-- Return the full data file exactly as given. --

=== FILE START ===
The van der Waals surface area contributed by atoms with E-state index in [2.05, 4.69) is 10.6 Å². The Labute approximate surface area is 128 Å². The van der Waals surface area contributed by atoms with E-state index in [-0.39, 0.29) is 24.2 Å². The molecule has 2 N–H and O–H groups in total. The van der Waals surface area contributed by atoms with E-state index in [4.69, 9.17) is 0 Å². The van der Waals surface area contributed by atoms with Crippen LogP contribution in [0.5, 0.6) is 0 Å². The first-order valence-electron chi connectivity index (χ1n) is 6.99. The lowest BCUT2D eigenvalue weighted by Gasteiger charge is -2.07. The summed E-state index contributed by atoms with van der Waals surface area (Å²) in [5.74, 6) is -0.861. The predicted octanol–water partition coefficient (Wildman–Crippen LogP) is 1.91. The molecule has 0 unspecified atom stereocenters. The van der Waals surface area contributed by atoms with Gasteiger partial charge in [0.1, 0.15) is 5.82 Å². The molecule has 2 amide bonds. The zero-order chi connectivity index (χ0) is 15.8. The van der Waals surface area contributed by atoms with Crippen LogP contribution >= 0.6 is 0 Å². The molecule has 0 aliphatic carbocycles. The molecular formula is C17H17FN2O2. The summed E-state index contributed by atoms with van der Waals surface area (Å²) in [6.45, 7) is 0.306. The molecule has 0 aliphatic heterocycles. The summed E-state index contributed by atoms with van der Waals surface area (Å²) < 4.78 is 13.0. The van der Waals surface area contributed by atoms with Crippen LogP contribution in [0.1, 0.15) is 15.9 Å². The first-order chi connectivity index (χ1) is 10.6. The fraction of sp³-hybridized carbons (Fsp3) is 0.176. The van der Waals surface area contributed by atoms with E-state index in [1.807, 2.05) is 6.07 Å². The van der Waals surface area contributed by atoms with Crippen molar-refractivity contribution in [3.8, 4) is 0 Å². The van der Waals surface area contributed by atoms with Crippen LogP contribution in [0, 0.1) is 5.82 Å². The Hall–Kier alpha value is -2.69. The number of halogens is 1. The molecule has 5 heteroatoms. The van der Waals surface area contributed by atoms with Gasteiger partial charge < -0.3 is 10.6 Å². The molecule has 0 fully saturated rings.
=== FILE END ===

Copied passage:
The van der Waals surface area contributed by atoms with E-state index in [2.05, 4.69) is 10.6 Å². The Labute approximate surface area is 128 Å². The van der Waals surface area contributed by atoms with E-state index in [-0.39, 0.29) is 24.2 Å². The molecule has 2 N–H and O–H groups in total. The van der Waals surface area contributed by atoms with E-state index in [4.69, 9.17) is 0 Å². The van der Waals surface area contributed by atoms with Crippen LogP contribution in [0.5, 0.6) is 0 Å². The first-order valence-electron chi connectivity index (χ1n) is 6.99. The lowest BCUT2D eigenvalue weighted by Gasteiger charge is -2.07. The summed E-state index contributed by atoms with van der Waals surface area (Å²) in [5.74, 6) is -0.861. The predicted octanol–water partition coefficient (Wildman–Crippen LogP) is 1.91. The molecule has 0 unspecified atom stereocenters. The van der Waals surface area contributed by atoms with Gasteiger partial charge in [0.1, 0.15) is 5.82 Å². The molecule has 2 amide bonds. The zero-order chi connectivity index (χ0) is 15.8. The van der Waals surface area contributed by atoms with Crippen LogP contribution >= 0.6 is 0 Å². The molecule has 0 aliphatic carbocycles. The molecular formula is C17H17FN2O2. The summed E-state index contributed by atoms with van der Waals surface area (Å²) in [6.45, 7) is 0.306. The molecule has 0 aliphatic heterocycles. The summed E-state index contributed by atoms with van der Waals surface area (Å²) < 4.78 is 13.0. The van der Waals surface area contributed by atoms with Crippen LogP contribution in [0.1, 0.15) is 15.9 Å². The first-order chi connectivity index (χ1) is 10.6. The fraction of sp³-hybridized carbons (Fsp3) is 0.176. The van der Waals surface area contributed by atoms with E-state index in [1.807, 2.05) is 6.07 Å². The van der Waals surface area contributed by atoms with Crippen molar-refractivity contribution in [3.8, 4) is 0 Å². The van der Waals surface area contributed by atoms with Crippen LogP contribution in [0, 0.1) is 5.82 Å². The Hall–Kier alpha value is -2.69. The number of halogens is 1. The molecule has 5 heteroatoms. The van der Waals surface area contributed by atoms with Gasteiger partial charge < -0.3 is 10.6 Å². The molecule has 0 fully saturated rings.